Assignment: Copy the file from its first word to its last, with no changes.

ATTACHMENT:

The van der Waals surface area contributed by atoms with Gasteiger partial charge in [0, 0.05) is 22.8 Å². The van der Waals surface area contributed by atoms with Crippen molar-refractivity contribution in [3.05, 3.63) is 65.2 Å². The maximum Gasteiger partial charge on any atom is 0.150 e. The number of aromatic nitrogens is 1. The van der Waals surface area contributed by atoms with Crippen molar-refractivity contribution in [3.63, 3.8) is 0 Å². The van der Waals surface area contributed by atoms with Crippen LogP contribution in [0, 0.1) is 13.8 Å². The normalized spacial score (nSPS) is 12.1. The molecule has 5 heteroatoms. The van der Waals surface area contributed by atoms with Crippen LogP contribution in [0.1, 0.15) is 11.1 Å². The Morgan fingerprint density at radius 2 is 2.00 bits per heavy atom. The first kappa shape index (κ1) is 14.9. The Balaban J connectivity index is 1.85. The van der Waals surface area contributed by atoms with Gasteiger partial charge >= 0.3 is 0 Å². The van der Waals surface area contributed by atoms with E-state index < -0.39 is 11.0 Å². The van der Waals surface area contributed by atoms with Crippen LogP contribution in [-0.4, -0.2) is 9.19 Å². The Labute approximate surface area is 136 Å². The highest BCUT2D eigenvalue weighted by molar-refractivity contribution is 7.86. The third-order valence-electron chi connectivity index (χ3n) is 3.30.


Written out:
The van der Waals surface area contributed by atoms with Gasteiger partial charge in [0, 0.05) is 22.8 Å². The van der Waals surface area contributed by atoms with Crippen molar-refractivity contribution in [3.05, 3.63) is 65.2 Å². The maximum Gasteiger partial charge on any atom is 0.150 e. The number of aromatic nitrogens is 1. The van der Waals surface area contributed by atoms with Crippen molar-refractivity contribution in [3.63, 3.8) is 0 Å². The van der Waals surface area contributed by atoms with Crippen LogP contribution in [0, 0.1) is 13.8 Å². The normalized spacial score (nSPS) is 12.1. The molecule has 5 heteroatoms. The van der Waals surface area contributed by atoms with Crippen LogP contribution in [0.1, 0.15) is 11.1 Å². The Morgan fingerprint density at radius 2 is 2.00 bits per heavy atom. The first kappa shape index (κ1) is 14.9. The Balaban J connectivity index is 1.85. The van der Waals surface area contributed by atoms with Gasteiger partial charge >= 0.3 is 0 Å². The van der Waals surface area contributed by atoms with E-state index < -0.39 is 11.0 Å². The van der Waals surface area contributed by atoms with Crippen LogP contribution in [-0.4, -0.2) is 9.19 Å². The Labute approximate surface area is 136 Å². The highest BCUT2D eigenvalue weighted by molar-refractivity contribution is 7.86. The third-order valence-electron chi connectivity index (χ3n) is 3.30.